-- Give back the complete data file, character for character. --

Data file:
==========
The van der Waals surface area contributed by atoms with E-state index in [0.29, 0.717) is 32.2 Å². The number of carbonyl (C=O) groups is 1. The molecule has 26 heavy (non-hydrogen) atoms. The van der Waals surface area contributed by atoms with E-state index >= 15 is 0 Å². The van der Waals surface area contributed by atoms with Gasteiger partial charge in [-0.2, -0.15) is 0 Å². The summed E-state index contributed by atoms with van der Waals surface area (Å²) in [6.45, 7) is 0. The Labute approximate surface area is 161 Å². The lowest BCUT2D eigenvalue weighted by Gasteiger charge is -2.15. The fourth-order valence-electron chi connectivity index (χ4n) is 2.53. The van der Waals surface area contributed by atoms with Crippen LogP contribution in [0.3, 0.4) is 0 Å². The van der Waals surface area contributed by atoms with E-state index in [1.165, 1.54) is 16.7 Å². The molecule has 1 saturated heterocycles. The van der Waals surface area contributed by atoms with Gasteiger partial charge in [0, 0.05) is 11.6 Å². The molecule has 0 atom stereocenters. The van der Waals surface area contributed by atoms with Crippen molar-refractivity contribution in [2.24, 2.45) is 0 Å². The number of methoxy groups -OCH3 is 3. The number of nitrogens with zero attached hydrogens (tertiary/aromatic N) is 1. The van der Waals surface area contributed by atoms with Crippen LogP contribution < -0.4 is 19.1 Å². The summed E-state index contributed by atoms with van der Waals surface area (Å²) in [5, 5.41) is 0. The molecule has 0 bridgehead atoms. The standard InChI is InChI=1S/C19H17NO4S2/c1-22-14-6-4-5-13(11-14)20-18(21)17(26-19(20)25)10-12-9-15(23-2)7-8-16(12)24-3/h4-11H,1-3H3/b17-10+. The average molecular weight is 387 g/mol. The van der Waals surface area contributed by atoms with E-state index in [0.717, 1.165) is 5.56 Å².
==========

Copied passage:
The van der Waals surface area contributed by atoms with E-state index in [0.29, 0.717) is 32.2 Å². The number of carbonyl (C=O) groups is 1. The molecule has 26 heavy (non-hydrogen) atoms. The van der Waals surface area contributed by atoms with E-state index >= 15 is 0 Å². The van der Waals surface area contributed by atoms with Gasteiger partial charge in [-0.2, -0.15) is 0 Å². The summed E-state index contributed by atoms with van der Waals surface area (Å²) in [6.45, 7) is 0. The Labute approximate surface area is 161 Å². The lowest BCUT2D eigenvalue weighted by Gasteiger charge is -2.15. The fourth-order valence-electron chi connectivity index (χ4n) is 2.53. The van der Waals surface area contributed by atoms with Crippen LogP contribution in [0.3, 0.4) is 0 Å². The van der Waals surface area contributed by atoms with E-state index in [1.165, 1.54) is 16.7 Å². The molecule has 1 saturated heterocycles. The van der Waals surface area contributed by atoms with Gasteiger partial charge in [0, 0.05) is 11.6 Å². The molecule has 0 atom stereocenters. The van der Waals surface area contributed by atoms with Crippen molar-refractivity contribution in [2.24, 2.45) is 0 Å². The number of methoxy groups -OCH3 is 3. The number of nitrogens with zero attached hydrogens (tertiary/aromatic N) is 1. The van der Waals surface area contributed by atoms with Crippen LogP contribution < -0.4 is 19.1 Å². The summed E-state index contributed by atoms with van der Waals surface area (Å²) in [5, 5.41) is 0. The molecule has 0 bridgehead atoms. The standard InChI is InChI=1S/C19H17NO4S2/c1-22-14-6-4-5-13(11-14)20-18(21)17(26-19(20)25)10-12-9-15(23-2)7-8-16(12)24-3/h4-11H,1-3H3/b17-10+. The average molecular weight is 387 g/mol. The van der Waals surface area contributed by atoms with E-state index in [0.717, 1.165) is 5.56 Å².